There’s plenty of detail without the sound getting thin. The double bass on ‘Blackbird’ is commendably meaty for example. Indeed the B-Fi’s bass performance is pretty good overall. ‘Time’ from Hans Zimmerman’s Inception soundtrack certainly impresses with both its depth and control. As does Simo Cell’s ‘Symmetry’ from On Line, Vol 1, the bass filling every nook and cranny of the room.
Billie Eilish’ new Bond theme, ‘No Time To Die’ is really atmospheric, a word that crops up more than once in the listening notes. And – new to me – Tavener’s Tears of the Angels by the Scottish Ensemble has me transfixed, any thought of analysis gone. That’s always a good sign.
That’s using the B-Fi’s own DAC. I switch to the optical output, playing into the Marantz amplifier’s internal DAC. Things move up a level; there’s great clarity. It’s not a completely one-way street, a slight loss of warmth is apparent. Most people will prefer the sound through the Marantz DAC though.
The improved clarity brings an enhanced soundstage and a greater sense of acoustic space. A slight softness has also gone, replaced by stronger dynamics. Secret Machines ‘First Wave Intact’ (from Now Here is Nowhere) has me diving for the volume knob when I first play it, the switch from quiet opening to blast of guitars catching me out. Oops.
Overall if your amplifier has its own optical input then try the B-Fi through it. Don’t fret about having to rely on the B-Fi’s own DAC though, it’s not a night and day difference.
Better power supply
Adding a better power supply to a Raspberry Pi, whether it’s used just as a streamer or with a DAC ‘HAT’ connected to it, makes a noticeable difference. Basically there’s less electrical noise, which translates into more detail coming through. The sound is also more refined.
Plumbing the Allo Nirvana power supply into the B-Fi has the same effect.
Francesca Dego’s Mozart Violin Concertos 3&4 with the Royal Scottish National Orchestra is sprightly to begin with, the smaller orchestra suiting the composition and her style of play. With the Nirvana in circuit there’s even more zing, everything is lighter, more agile. The sense of acoustic is also enhanced, with greater depth. It’s not step change, it is worthwhile.
Back to Hans Zimmer’s ‘Time’. The improvement from the Nirvana is greater than with the Mozart. The piece builds slowly. Through the Nirvana the sense of anticipation is far greater. It’s also easier to hear the different aspects of the mix. The background guitars are much clearer for example. And with the Nirvana any congestion at high volume is banished, the music washing over me gloriously.
That’s using the B-Fi’s analogue outputs, the sound going through its own DAC. I try the B-Fi’s digital output, using the DAC in the Marantz amplifier. With the better power supply connected to the B-Fi there’s little difference between the B-Fi’s digital and analogue outputs now. But, both sound better than powering the B-Fi from the low-cost supply.
The takeaway is simple, if you can stretch the budget by £50 for a better power supply then do. The B-Fi will thank you by sounding notably more refined. A slight smear will have been removed.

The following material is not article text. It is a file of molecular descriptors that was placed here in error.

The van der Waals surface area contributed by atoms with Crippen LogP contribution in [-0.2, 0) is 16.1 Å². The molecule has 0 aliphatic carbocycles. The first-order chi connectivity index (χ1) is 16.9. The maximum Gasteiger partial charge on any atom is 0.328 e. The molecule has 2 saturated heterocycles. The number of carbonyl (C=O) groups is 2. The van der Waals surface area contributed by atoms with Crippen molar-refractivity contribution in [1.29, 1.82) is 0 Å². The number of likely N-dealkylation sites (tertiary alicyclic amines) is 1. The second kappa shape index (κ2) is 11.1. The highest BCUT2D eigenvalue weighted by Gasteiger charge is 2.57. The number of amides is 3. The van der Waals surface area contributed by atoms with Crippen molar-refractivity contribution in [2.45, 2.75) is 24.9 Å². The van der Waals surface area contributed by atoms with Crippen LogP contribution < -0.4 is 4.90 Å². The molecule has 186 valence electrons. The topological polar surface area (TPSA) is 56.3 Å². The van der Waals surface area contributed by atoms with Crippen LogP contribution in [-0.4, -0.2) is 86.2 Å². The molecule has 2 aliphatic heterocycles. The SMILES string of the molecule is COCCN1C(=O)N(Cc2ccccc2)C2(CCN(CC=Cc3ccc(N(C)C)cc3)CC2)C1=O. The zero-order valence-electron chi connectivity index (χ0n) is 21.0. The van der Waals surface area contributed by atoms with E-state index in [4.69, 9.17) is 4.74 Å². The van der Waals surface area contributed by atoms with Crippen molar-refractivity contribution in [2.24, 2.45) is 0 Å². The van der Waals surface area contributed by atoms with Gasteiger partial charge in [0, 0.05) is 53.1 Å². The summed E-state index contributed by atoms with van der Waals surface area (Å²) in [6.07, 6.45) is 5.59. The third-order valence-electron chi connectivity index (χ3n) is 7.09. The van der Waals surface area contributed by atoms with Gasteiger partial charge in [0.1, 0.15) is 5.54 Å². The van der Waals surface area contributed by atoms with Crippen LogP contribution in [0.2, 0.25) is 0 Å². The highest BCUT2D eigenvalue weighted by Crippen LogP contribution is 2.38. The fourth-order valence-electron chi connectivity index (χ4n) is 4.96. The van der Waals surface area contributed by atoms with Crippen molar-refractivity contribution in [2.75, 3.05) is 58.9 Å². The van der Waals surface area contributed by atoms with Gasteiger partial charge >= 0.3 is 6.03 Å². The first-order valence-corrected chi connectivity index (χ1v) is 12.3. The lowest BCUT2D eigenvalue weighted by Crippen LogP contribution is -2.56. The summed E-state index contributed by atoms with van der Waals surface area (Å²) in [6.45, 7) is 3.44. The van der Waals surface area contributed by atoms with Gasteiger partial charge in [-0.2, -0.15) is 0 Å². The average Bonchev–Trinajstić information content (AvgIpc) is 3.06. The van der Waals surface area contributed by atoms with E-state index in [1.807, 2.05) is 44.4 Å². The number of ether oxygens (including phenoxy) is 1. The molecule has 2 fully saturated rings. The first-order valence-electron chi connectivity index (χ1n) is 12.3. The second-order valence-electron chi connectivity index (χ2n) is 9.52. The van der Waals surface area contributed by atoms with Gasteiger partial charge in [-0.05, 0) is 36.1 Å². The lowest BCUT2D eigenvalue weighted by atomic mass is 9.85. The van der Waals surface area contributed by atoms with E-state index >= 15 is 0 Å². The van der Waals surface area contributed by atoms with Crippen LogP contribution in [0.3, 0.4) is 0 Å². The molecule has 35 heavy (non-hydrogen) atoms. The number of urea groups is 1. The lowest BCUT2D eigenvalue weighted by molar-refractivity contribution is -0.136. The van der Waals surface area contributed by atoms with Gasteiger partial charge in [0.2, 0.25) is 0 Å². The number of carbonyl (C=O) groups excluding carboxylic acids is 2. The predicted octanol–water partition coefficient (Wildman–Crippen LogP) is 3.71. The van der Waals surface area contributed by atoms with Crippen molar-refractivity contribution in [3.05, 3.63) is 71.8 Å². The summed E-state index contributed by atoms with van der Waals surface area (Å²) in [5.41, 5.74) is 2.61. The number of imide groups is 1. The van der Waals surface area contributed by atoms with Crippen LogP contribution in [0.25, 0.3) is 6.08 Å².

Comparison – Allo BOSS Player V2
Housed in a funky aquamarine-blue case, Allo’s BOSS2 player costs £166. Mine uses the Moode operating system and is straightforward to use, even if it can’t hold a candle to the B-Fi for simplicity. When comparing the two I used a good power supply with both (level playing field and all that).
The outcome was interesting. Overall they perform at a similar level, but they do sound different. The B-Fi focuses on clarity, the BOSS2 has a richer presentation. I’m minded of the difference between Sennheiser HD600 and HD650 headphones. The 600s are clearer but lighter in tone (B-Fi). The 650s have more colour and a darker tone (BOSS2). I prefer the texture of the 650, others opt for the openness of the 600. To each their own.
I actually switched allegiances between the B-Fi and the BOSS2 track by track. With Hans Zimmer’s ‘Time’ the more controlled and organised sound of the B-Fi won the day, despite the BOSS2 going deeper and having more heft. With the beautifully sparse ‘Refrain’ from John Potter (Care-Charming Sleep) the BOSS2 rounds the sound out a little more and makes the acoustic more believable. The B-Fi is slightly cold or impersonal in comparison.
Also bear in mind that different ancillaries will likely lead to different conclusions. The Marantz PM6006 amplifier I was using has a lighter tonal balance, maybe favouring the BOSS2’s contrasting presentation. That two similarly inexpensive digital sources can sound so good is perhaps more the point.
Audioengine’s B-Fi is a straightforward device that’s simple to use and sounds good. It’s also flexible, the digital output allowing you to use it with other DACs. And don’t overlook the option of a better power supply, it’s well worth the extra cost.
The Audioengine App is good, the one glitch being the lack of gapless play on some streaming services. It does offer a wide range of music services though. And Airplay extends the choice even further for Apple users.
The plug’n’play nature of the B-Fi is a key strength, appealing amongst others to those who are new to streaming. No need to fiddle with operating systems and the like. That simplicity doesn’t come at a cost to sound quality though. All in all, the B-Fi is a solid little streamer that exceeded expectations (I love it when that happens). Well worth considering.